He said Carnegie Mellon can only evaluate its progress as a university comparable to its peers since 1967, when the Carnegie Institute of Technology and the Mellon Institute merged to become Carnegie Mellon University.

“Because we’re so young, we don’t have the length of time and family wealth that all of the other schools we compete with have,” Kamlet explained.

In the last 50 years, he pointed out, Carnegie Mellon has transformed from a regional, technical school for the children of steel mill workers to one of the country’s leading research institutions with certain programs and departments consistently ranked in the top 10.

“We have come farther, faster than any of our peer institutions,” Kamlet said.

Statistics show the university is making the best use of the endowment money that it does have. U.S. News & World Report ranked Carnegie Mellon first in endowment efficiency, a measure of the school’s performance in relation to the size of its endowment. The university’s score was more than four times higher than that of older universities with larger endowments, including Harvard, Yale, and Dartmouth.

Furthermore, the university’s endowment has grown 31 percent over the last three years.

“The number of donors of the university is four-, five-, or six-fold more than what it was four, five, or six years ago,” Elliott said.

Moon spoke at the meeting about Carnegie Mellon’s current financial pressures and listed endowment at the top of the university’s list of current financial challenges. The second was the continuing need to invest in updating the university’s technological infrastructure.

“We’re living in an environment that requires constant connectivity,” Moon said.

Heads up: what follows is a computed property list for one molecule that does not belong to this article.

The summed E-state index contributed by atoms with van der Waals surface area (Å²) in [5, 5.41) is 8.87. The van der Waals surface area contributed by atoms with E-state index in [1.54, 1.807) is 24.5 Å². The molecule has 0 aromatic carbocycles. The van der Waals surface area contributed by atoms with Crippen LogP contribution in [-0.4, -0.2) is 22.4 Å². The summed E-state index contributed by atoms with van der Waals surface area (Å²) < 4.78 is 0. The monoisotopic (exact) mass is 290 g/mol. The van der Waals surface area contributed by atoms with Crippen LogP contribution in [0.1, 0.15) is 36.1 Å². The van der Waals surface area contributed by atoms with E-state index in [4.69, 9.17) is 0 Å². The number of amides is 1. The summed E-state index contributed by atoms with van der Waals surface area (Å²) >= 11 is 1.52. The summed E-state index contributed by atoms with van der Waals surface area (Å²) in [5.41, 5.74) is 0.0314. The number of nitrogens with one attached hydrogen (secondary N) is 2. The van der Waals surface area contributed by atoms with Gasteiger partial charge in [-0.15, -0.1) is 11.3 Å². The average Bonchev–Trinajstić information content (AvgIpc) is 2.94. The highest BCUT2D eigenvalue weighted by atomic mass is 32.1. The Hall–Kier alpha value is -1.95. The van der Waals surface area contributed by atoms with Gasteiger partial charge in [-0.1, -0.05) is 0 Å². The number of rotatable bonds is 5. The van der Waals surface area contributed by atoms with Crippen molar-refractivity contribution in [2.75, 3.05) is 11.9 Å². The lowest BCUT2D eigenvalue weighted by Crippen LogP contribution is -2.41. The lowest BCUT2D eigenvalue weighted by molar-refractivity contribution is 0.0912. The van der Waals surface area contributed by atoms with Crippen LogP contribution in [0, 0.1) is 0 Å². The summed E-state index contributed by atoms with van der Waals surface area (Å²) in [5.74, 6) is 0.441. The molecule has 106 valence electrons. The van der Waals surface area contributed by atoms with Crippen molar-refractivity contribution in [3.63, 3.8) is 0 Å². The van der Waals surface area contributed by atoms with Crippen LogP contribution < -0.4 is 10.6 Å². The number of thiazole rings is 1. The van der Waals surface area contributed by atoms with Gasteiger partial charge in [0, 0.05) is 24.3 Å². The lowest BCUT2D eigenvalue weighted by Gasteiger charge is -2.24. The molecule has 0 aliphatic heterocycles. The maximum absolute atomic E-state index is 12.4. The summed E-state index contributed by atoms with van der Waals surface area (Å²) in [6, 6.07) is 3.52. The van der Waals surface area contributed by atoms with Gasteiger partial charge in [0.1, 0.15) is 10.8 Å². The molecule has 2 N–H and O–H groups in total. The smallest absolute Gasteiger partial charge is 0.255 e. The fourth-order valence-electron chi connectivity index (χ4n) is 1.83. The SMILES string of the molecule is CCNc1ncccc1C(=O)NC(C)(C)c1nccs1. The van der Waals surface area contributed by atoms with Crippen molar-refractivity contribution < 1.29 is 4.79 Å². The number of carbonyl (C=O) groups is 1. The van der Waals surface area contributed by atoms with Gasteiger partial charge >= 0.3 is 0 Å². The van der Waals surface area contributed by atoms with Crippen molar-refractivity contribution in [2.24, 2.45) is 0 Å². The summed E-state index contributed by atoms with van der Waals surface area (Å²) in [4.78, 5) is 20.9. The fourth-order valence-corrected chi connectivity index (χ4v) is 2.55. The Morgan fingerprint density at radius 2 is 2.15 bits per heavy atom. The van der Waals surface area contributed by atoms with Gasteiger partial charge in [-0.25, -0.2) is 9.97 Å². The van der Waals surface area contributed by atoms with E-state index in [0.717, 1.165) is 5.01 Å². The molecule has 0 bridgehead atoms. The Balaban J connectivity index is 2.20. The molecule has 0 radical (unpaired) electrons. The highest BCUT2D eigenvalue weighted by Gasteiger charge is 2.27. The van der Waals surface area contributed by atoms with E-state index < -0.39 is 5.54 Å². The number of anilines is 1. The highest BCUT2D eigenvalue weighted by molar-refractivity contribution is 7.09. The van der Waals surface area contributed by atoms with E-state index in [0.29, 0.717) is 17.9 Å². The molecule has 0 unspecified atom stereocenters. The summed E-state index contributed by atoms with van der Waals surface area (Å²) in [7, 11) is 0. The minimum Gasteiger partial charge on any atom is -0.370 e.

Other financial needs included renovating labs and classrooms, restructuring the university’s debt, and cutting university health care costs to half the national average in order to offset the rising price of medical benefits.

Moon spoke about the university’s continuation of a capital campaign to meet its goals, no less than 50 percent of whose funds will be put towards the endowment, as well as an additional 10 percent to facilities. She reported that phase I and early phase II results indicated that the university has actually surpassed its financial goals.

However, money received from private donors, a figure that includes endowment, accounts for only 11 percent of this year’s operating revenue. Tuition and fees, on the other hand, account for 33 percent of that figure. Though administrators may be able to predict the growth of the endowment, they are more hesitant to predict the future of tuition.
Elliott said the administration has not decided on the cost of tuition for the 2007–08 academic year. He did say that the university will continue to adjust the figure every year, as opposed to setting tuition and holding it for the duration of a student’s four years here.

“We can’t even figure out what the value of money would be six to 12 months from now,” he said. “We would end up overcharging freshmen and sophomores significantly.”